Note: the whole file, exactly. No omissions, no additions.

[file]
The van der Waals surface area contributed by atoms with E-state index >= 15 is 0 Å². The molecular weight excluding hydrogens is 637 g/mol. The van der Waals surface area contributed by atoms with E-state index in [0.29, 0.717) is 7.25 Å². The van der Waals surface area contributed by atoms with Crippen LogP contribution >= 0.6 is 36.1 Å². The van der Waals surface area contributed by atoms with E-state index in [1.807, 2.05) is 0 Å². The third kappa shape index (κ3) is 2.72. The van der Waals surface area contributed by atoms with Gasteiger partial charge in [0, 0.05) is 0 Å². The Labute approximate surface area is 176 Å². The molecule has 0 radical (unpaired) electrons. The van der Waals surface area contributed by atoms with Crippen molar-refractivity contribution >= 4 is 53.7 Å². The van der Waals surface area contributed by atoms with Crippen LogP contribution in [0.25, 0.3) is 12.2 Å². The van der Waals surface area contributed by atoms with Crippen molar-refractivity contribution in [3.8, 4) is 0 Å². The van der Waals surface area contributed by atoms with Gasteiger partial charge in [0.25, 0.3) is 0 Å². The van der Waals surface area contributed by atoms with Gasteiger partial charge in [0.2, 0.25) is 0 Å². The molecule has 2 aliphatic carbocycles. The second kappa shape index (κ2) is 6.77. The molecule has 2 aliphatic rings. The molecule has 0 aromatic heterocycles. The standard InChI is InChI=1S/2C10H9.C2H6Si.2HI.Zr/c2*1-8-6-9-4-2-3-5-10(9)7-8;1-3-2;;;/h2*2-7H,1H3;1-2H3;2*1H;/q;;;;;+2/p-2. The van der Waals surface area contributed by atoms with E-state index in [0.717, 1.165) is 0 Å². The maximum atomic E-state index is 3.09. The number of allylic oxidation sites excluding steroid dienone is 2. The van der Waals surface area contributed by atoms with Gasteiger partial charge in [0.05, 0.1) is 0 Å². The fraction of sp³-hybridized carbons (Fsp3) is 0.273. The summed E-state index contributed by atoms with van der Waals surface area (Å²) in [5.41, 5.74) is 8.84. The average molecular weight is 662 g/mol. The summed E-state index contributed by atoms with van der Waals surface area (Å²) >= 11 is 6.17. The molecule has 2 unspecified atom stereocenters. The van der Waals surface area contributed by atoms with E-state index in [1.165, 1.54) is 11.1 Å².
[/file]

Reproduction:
The van der Waals surface area contributed by atoms with E-state index >= 15 is 0 Å². The molecular weight excluding hydrogens is 637 g/mol. The van der Waals surface area contributed by atoms with E-state index in [0.29, 0.717) is 7.25 Å². The van der Waals surface area contributed by atoms with Crippen LogP contribution >= 0.6 is 36.1 Å². The van der Waals surface area contributed by atoms with E-state index in [1.807, 2.05) is 0 Å². The third kappa shape index (κ3) is 2.72. The van der Waals surface area contributed by atoms with Gasteiger partial charge in [0, 0.05) is 0 Å². The Labute approximate surface area is 176 Å². The molecule has 0 radical (unpaired) electrons. The van der Waals surface area contributed by atoms with Crippen molar-refractivity contribution >= 4 is 53.7 Å². The van der Waals surface area contributed by atoms with Crippen LogP contribution in [0.25, 0.3) is 12.2 Å². The van der Waals surface area contributed by atoms with Crippen molar-refractivity contribution in [3.8, 4) is 0 Å². The van der Waals surface area contributed by atoms with Gasteiger partial charge in [0.25, 0.3) is 0 Å². The van der Waals surface area contributed by atoms with Gasteiger partial charge in [0.2, 0.25) is 0 Å². The molecule has 2 aliphatic carbocycles. The second kappa shape index (κ2) is 6.77. The molecule has 2 aliphatic rings. The molecule has 0 aromatic heterocycles. The standard InChI is InChI=1S/2C10H9.C2H6Si.2HI.Zr/c2*1-8-6-9-4-2-3-5-10(9)7-8;1-3-2;;;/h2*2-7H,1H3;1-2H3;2*1H;/q;;;;;+2/p-2. The van der Waals surface area contributed by atoms with E-state index in [0.717, 1.165) is 0 Å². The maximum atomic E-state index is 3.09. The number of allylic oxidation sites excluding steroid dienone is 2. The van der Waals surface area contributed by atoms with Gasteiger partial charge in [0.05, 0.1) is 0 Å². The fraction of sp³-hybridized carbons (Fsp3) is 0.273. The summed E-state index contributed by atoms with van der Waals surface area (Å²) in [5.41, 5.74) is 8.84. The average molecular weight is 662 g/mol. The summed E-state index contributed by atoms with van der Waals surface area (Å²) >= 11 is 6.17. The molecule has 2 unspecified atom stereocenters. The van der Waals surface area contributed by atoms with E-state index in [1.165, 1.54) is 11.1 Å².